Creating Agents of Change in the HuMetricsHSS Fellows Program
Over the past decade, many colleges and universities have developed publicly stated diversity, equity, and inclusion goals. However, while senior administrators may point with pride to mission statements and strategic plans that proclaim these institutional commitments, often leaders do not have the tools, budget, or political will needed to operationalize these initiatives.
The same is true of professional development designed to actualize these professed values. Equity workshops for instructors can be incredibly motivating and inspiring. I myself have been intrigued by concepts that help address discipline-specific oppression in my field of English composition, such as white language privilege, asset vs deficit approaches to student work, un-grading, open pedagogy, anti-racism, and culturally responsive teaching. Presenters at such workshops speak of meaningful assignments that focus on complex histories of oppression and power in our culture and of engaged students who see themselves and their stories reflected in course content.
However, this type of training often does not address the political realities that occur when instructors attempt to implement social justice topics in the classroom. In a nation where teachers can be fired for speaking about “woke” topics, including actual historical events, and students can garner media attention for complaints about their “liberal” professors, instructors may be left unsupported as they aim to create a more socially just environment for their students.
With the help of the HuMetricsHSS Fellowship, as well as my participation in the Open Education for a Better World mentoring program and the Open Oregon OER Course Redesign Spring Spring event, I have created sharable courseware to serve instructors, especially part-time instructors who feel isolated as they attempt to make their classrooms more inclusive in communities that resist any such changes.
Recently uploaded to my Google Classroom, “Equitable Approaches to Composition” encourages students to investigate the process by which knowledge is created in the academy and in our culture. Through readings and writing assignments based on bias in technology that might initially appear “neutral” to untrained eyes, the course empowers students to challenge dominant culture in communities that strongly resist such questioning of the status quo.
I remain deeply grateful for the external validation and financial support provided by this fellowship, which enabled me to earn a Creative Commons Certificate and complete other training. Further, I was grateful that the program built accountability into this endeavor by holding bimonthly meetings with other fellows.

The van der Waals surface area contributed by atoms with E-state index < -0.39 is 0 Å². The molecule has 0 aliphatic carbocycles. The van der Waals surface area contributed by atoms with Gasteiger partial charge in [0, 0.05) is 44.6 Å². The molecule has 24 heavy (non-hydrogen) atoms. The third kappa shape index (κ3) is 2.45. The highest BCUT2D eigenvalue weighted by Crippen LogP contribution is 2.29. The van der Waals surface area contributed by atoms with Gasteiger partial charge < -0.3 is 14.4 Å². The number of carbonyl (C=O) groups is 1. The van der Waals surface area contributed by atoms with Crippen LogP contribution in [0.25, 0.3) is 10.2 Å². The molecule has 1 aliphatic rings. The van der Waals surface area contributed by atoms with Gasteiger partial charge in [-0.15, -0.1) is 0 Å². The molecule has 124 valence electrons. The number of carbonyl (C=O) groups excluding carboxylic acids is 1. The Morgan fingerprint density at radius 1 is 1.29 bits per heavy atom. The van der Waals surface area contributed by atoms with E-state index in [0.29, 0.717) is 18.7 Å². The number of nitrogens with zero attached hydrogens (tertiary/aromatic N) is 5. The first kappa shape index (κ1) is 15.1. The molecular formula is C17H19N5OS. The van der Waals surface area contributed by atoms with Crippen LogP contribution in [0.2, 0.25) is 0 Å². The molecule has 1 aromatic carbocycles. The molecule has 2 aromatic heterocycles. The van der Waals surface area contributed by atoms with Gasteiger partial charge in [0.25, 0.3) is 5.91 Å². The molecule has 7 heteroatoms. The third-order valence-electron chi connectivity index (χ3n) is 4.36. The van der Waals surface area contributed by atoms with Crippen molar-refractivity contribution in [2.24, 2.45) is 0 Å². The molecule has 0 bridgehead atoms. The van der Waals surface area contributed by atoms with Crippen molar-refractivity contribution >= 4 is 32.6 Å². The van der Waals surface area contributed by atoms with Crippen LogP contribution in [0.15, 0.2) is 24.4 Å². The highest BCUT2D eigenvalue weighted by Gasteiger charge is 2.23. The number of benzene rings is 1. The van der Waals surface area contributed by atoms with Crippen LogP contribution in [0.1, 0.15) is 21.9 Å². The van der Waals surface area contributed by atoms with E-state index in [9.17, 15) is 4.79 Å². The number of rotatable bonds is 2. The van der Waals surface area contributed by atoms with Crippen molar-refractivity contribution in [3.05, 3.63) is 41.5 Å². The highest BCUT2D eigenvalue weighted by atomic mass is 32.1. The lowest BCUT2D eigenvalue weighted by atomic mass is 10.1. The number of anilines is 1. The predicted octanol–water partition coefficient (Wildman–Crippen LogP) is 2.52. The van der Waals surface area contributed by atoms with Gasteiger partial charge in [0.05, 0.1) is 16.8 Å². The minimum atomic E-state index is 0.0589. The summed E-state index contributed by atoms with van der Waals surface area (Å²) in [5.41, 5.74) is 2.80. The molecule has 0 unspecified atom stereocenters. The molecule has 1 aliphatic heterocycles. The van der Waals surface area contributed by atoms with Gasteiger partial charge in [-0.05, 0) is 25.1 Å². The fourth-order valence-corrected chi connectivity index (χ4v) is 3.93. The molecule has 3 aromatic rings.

Our meetings created an interesting space because we came from a variety of institutions—large universities, small liberal arts colleges, and community colleges. Further, our projects varied widely in scope and complexity, as did our perceived notions about the institutional climates we faced.
During these meetings, we initially thought we were reporting issues particular to our institutions and our projects—a dean reluctant to fund a key workshop, a division terrified to even talk about racial issues, colleges undergoing radical leadership changes in a very short time, deep budget cuts to departments whose support we had counted on to complete our projects, and campuses that were somehow inert and chaotic simultaneously.
Yet we soon saw a few common themes emerge. (“Oh, that happened here a few years ago.” “We have that problem, but that person is about to leave.” “Oh, let’s talk after this meeting, I have some ideas to share with you.”) In our time together we encouraged each other and strategized to address speed bumps in our attempts to inspire cultural change.
In fact, the more my colleagues described the specific political, philosophical, and practical challenges they faced, the more I heard echoes of my own story. I believe we all saw these connections.
HuMetricsHSS values align with my work because of my interest in interrogating traditional academic practices as inherently oppressive by design. Centuries ago, colleges were established to serve wealthy, privileged students with very different experiences and resources than the students who enroll at community colleges and many universities today. The same tools we have inherited from a colonial enterprise that was designed to exclude most and deepen inequities in society cannot be used to create a system that serves and transforms the lives of our students and their families.
My time in the HuMetricsHSS Fellowship Program enabled me to contextualize my journey towards culture change in ways nothing else could. Although I doubt any of us in the program would claim that we had accomplished all of our project goals, it was clear that we had uncovered a benefit I did not anticipate: a community of like-minded people, also vexed by a number of obstacles but also inspired by the possibility of human-centered changes in the academy. Creating community is clearly the first step to transformation, as Ruth Bader Ginsburg explains, “Fight for the things that you care about, but do it in a way that will lead others to join you.”
 Alanna Vagianos. “Ruther Bader Ginsberg Tells Young Women: ‘Fight for the Things You Care About.” Radcliffe Harvard Institute Newsletter. June 2 2015.